Internship with the Kasanka Baboon Project

We are looking for an undergraduate intern willing to earn credit for working 3- hours per week wit the Kasanka Baboon Project.

Duties include organizing data collected on wild baboons, helping to promote the project via social media, and participating in creating a fundraising campaign for 2019. fundraising. There is potential for the student to learn how to collect behavioral data on baboons and contribute to scientific publications.

Bioinformatics, X-chromosomes, Dead Viruses, and You

The Markstein lab develops computational tools to find DNA sequences with regulatory functions that control when, where, and at what levels genes are expressed. Recently, we found that GA-repeat sequences—which are known to augment gene expression on the X chromosome of fruit flies—are also enriched on the X chromosomes in mammals, from opossums to humans (see D’Souza et al. 2018:

Quantifying features of male Colias butterflies that females prefer

Two extremely closely related butterflies, Colias eurytheme (the alfalfa butterfly) and Colias philodice (the clouded sulfur), are sympatric throughout eastern North America, and appear to hybridize so frequently that they share a very large fraction of their genomes. That's crazy -- different species aren't supposed to hybridize, except maybe only rarely, because otherwise they'd blend so thoroughly that they'd merge to become a single species. And yet, the differences between them persist: C.

How do cells divide asymmetrically?

When a cell divides to create two cells that are different from each other, how does this occur? How does the organism “know” that cell A goes on the right and cell B goes on the left, or how does the cell ensure that the division and all the cellular contents get segregated correctly? The Facette lab is interested in how cells divide asymmetrically, and we study this process in plant cells.

Uncover the molecular secrets in host-microbe mutualism with genetic tools

The Wang Lab, located in the Life Science Laboratories, is interested in the mechanisms of beneficial host-microbe interactions. Our experimental system is the symbiosis between legumes and nitrogen-fixing rhizobia, with important economic and environmental relevance, as well as similarities to pathogenic systems. We seek BURA students to dissect the genetic basis of the nitrogen-fixing symbiosis, using forward genetics (map-based cloning) and reverse genetics (CRISPR/Cas9) approaches.

Climate Change and Fish Physiology

Temperature and other factors pose lethal and sublethal limits on animals, determining where they can thrive. My research focuses on how temperature and food availability affect fish physiology (e.g. growth, energetics, swimming ability) to understand how climate change affects fish populations and their geographic distributions. I specifically work with alewife and blueback herring, two Species of Concern that are an important food source for aquatic, marine, and terrestrial animals along the Eastern coast of the United States.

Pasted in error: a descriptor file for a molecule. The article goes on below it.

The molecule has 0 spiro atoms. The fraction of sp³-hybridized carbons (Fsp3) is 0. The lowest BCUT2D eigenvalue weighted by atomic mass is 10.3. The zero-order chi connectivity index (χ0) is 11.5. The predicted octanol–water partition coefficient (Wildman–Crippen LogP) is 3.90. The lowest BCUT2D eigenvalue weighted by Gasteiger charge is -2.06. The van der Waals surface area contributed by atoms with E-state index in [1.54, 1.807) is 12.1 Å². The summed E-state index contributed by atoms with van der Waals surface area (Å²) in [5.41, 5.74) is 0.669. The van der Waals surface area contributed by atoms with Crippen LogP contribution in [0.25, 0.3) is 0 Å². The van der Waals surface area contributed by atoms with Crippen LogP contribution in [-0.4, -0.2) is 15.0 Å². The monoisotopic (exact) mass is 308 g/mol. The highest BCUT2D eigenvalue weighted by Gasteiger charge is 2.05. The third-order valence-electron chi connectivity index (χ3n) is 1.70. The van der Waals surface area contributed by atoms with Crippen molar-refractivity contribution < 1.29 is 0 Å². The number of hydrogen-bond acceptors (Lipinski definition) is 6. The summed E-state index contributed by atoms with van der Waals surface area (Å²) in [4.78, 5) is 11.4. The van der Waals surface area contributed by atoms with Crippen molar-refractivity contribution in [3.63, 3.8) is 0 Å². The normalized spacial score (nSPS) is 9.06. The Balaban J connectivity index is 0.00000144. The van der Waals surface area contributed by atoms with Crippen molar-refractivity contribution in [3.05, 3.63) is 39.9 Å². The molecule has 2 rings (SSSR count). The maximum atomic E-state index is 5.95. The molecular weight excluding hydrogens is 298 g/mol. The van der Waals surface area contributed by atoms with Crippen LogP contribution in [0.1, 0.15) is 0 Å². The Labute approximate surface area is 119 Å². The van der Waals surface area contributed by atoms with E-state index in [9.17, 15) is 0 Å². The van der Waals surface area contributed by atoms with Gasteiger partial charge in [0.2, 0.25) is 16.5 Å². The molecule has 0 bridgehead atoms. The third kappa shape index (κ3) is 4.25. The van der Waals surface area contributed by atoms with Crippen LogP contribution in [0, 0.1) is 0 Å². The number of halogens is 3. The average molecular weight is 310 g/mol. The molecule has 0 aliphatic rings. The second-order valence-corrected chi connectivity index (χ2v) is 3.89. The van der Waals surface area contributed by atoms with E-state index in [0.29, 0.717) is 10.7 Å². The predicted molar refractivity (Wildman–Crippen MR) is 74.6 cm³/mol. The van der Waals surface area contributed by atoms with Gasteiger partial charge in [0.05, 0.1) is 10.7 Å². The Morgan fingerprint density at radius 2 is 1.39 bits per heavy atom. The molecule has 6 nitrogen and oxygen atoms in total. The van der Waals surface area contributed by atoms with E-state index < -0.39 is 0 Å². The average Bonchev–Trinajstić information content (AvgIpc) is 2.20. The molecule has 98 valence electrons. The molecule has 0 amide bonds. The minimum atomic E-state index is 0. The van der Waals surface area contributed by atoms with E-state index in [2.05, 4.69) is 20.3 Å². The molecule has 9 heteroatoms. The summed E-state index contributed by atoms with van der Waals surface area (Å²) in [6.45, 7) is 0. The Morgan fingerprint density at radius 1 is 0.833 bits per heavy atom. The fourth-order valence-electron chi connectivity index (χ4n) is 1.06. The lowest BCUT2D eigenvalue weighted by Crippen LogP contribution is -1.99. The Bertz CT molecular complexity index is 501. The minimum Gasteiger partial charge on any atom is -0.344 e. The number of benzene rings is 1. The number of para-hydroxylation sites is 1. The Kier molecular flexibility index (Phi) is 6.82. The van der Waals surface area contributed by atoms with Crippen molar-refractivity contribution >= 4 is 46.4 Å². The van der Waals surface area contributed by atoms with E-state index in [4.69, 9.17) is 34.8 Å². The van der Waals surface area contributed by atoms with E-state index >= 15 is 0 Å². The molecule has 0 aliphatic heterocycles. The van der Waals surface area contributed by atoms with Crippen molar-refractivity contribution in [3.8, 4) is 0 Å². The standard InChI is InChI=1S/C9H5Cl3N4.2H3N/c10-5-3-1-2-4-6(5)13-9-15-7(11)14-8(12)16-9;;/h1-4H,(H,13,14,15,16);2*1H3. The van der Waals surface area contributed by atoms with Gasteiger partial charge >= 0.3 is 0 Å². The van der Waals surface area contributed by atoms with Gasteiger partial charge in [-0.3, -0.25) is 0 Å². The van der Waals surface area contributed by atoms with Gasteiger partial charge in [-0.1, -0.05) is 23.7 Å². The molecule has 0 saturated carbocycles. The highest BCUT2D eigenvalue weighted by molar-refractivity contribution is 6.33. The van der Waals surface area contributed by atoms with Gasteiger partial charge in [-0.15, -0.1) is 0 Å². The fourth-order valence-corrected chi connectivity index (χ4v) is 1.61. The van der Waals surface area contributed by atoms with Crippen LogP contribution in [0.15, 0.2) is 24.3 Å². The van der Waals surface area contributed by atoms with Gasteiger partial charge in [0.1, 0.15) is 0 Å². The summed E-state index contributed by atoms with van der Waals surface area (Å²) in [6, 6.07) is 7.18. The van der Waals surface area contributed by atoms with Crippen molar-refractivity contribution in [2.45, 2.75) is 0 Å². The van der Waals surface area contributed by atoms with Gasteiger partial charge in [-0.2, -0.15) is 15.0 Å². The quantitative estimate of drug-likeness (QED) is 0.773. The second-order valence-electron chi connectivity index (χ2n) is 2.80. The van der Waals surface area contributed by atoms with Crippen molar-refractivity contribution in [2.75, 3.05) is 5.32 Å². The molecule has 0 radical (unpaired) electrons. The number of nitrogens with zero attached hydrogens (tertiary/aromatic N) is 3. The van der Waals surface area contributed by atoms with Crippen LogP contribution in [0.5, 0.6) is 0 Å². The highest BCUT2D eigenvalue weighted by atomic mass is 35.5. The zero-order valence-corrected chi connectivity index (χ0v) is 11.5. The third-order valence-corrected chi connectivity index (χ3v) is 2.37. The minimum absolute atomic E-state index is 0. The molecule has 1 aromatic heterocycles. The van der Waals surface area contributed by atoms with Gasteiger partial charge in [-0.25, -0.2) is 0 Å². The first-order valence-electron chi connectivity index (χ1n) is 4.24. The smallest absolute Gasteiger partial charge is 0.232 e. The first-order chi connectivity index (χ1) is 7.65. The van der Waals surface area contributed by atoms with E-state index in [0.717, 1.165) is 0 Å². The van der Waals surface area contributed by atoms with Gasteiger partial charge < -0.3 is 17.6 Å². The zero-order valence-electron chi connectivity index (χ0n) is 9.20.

CRISPR/Cas9 knockout of plant development genes

The goal of this project is to determine which genes are involved in the development of a specialized floral tissue type in grasses - the awn. The awn projects from the tissue that protects the developing seed and has diversified widely throughout different grass species. Awns are specialized for a number of ecological roles, including photosynthesis to provide the seed with nutrients. Although the ecology of awns has been examined, the genetics and development of awns have not been well-studied.

Discovering microbial associations that can improve plant growth

Current agricultural practices will not meet the nutritional needs of the human population that will reach nine billion people by the middle of this century. There is a clear need for sustainable agricultural innovations that can increase yields and provide food security without incurring environmental degradation. Soil microbes are known to form associations with plants and affect plant health, and in recent years, interest has grown in exploiting the beneficial associations that plants establish with microbes.


Subscribe to RSS - Freshman